The Federal University of Ouro Preto received last week, Thursday (9), Sylvie Debs, creator of a shelter house in Brazil, and Congolese refugee professor Felix Kaputu to speak about violations of freedom of expression.
Guided by UFOP teachers, Carlos Magno Paiva and Alexandre Bahia initially explained the importance of the Science Without Boarders Program and the fruits of the program that will be collected in the future as an exchange of knowledge.
Sylvie began with historical data about persecutions and degenerate arts to explain her project. She created CABRA (Brazilian Houses of Refuge) in Brazil based on the International Cities of Refuge Network (ICORN) and said that "bringing the project (to Brazil) was a pleasure."
Created in 2006, CABRA is a structure for the protection of refugee writers and was developed based on the need to have city shelters, as over the years there has been an increase in requests for help. Sylvie added that this exchange of information is very interesting and enriching.
Lecturer Felix Kaputu discussed the lack of freedom of speech. By expressing support to the students of his country, the professor ended up being one more writer who needed to take shelter after receiving threats. Felix mentioned that he felt privileged to be at UFOP sharing this world issue, showing the "reality shock about what happens today", such as deaths, escapes and the difficulties of those who decide to immigrate. Faced with this challenge, he left the message that "the world needs to organize and look at these people".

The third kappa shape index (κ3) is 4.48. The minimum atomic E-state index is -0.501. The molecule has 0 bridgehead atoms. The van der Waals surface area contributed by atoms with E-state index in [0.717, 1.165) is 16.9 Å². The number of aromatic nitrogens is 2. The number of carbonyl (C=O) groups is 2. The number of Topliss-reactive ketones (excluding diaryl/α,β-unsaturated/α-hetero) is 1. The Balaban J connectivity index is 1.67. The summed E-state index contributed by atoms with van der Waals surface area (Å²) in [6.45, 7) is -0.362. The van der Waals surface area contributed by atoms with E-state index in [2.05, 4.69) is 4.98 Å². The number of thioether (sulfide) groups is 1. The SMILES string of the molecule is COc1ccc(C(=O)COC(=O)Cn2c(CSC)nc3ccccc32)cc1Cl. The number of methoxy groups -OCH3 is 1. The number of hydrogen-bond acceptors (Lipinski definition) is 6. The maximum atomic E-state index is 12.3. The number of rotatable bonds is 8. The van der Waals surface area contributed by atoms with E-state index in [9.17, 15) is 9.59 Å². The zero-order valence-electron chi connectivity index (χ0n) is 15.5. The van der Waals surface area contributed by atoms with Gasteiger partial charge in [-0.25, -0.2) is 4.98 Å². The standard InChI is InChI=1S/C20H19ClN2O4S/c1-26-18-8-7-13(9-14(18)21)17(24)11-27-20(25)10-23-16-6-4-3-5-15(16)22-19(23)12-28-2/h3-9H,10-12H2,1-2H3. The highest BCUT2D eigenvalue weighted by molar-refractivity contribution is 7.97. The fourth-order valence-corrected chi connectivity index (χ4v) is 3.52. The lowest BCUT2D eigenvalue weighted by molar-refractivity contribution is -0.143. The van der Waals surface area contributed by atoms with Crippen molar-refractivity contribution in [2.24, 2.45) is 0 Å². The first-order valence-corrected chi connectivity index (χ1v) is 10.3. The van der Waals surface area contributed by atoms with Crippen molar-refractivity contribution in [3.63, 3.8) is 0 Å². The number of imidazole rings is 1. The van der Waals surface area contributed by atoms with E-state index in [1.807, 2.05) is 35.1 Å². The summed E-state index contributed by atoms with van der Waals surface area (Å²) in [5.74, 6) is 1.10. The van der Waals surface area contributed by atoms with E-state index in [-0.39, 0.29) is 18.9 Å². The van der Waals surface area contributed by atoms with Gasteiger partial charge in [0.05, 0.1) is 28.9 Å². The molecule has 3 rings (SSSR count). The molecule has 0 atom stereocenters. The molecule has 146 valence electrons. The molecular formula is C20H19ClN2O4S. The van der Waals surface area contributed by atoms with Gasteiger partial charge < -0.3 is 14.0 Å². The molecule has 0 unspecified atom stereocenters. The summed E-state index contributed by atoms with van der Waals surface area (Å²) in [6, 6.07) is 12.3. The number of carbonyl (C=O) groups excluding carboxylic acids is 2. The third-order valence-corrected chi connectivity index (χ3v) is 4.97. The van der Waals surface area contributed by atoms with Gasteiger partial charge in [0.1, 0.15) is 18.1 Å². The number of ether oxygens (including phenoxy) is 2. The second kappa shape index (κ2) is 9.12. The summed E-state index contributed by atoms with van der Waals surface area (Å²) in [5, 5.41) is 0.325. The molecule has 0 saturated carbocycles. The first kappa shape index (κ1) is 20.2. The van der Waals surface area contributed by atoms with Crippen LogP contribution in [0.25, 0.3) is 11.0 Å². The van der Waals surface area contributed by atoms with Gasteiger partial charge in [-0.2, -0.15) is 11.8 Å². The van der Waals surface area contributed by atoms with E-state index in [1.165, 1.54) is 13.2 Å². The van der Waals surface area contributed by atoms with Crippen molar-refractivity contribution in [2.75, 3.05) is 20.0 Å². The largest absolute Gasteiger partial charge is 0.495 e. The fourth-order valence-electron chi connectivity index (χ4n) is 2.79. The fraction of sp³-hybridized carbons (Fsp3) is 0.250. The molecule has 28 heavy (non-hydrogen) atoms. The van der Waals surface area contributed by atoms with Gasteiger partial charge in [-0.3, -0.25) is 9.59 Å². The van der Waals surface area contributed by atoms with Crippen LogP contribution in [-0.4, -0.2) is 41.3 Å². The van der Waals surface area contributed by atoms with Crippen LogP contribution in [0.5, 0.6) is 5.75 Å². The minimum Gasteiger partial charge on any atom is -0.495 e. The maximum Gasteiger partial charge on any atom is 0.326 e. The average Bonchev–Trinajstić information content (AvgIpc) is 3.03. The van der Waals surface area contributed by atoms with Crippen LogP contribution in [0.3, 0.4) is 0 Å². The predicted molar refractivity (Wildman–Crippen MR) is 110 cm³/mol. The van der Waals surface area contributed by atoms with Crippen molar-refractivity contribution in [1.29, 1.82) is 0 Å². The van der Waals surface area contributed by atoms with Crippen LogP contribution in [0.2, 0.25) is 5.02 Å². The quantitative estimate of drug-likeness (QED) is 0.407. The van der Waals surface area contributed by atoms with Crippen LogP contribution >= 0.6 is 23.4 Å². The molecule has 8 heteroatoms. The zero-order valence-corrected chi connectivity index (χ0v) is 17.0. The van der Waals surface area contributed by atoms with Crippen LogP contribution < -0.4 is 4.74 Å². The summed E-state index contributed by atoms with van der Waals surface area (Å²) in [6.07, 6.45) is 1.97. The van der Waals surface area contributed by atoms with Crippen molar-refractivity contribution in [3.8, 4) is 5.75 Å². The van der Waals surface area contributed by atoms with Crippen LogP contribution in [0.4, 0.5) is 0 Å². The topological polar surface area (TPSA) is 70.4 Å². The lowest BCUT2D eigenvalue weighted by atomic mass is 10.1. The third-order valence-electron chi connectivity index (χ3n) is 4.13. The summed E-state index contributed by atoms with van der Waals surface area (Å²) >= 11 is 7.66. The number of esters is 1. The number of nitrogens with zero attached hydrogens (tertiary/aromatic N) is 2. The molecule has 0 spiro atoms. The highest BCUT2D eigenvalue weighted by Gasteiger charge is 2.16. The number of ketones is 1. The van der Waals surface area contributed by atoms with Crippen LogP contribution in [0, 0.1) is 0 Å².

For the student in the second period of Law course, Marina Inacio Otaviano, this is "a current subject that has permeated the history of the world. It is very important to bring into the University people who have the experience of welcoming or being a refugee because it is something that increases contact with reality and helps in legal knowledge."
For him, universities are the best place to be and where he says he feels very good, because "it is the place of freedom. It is where we can celebrate diversity".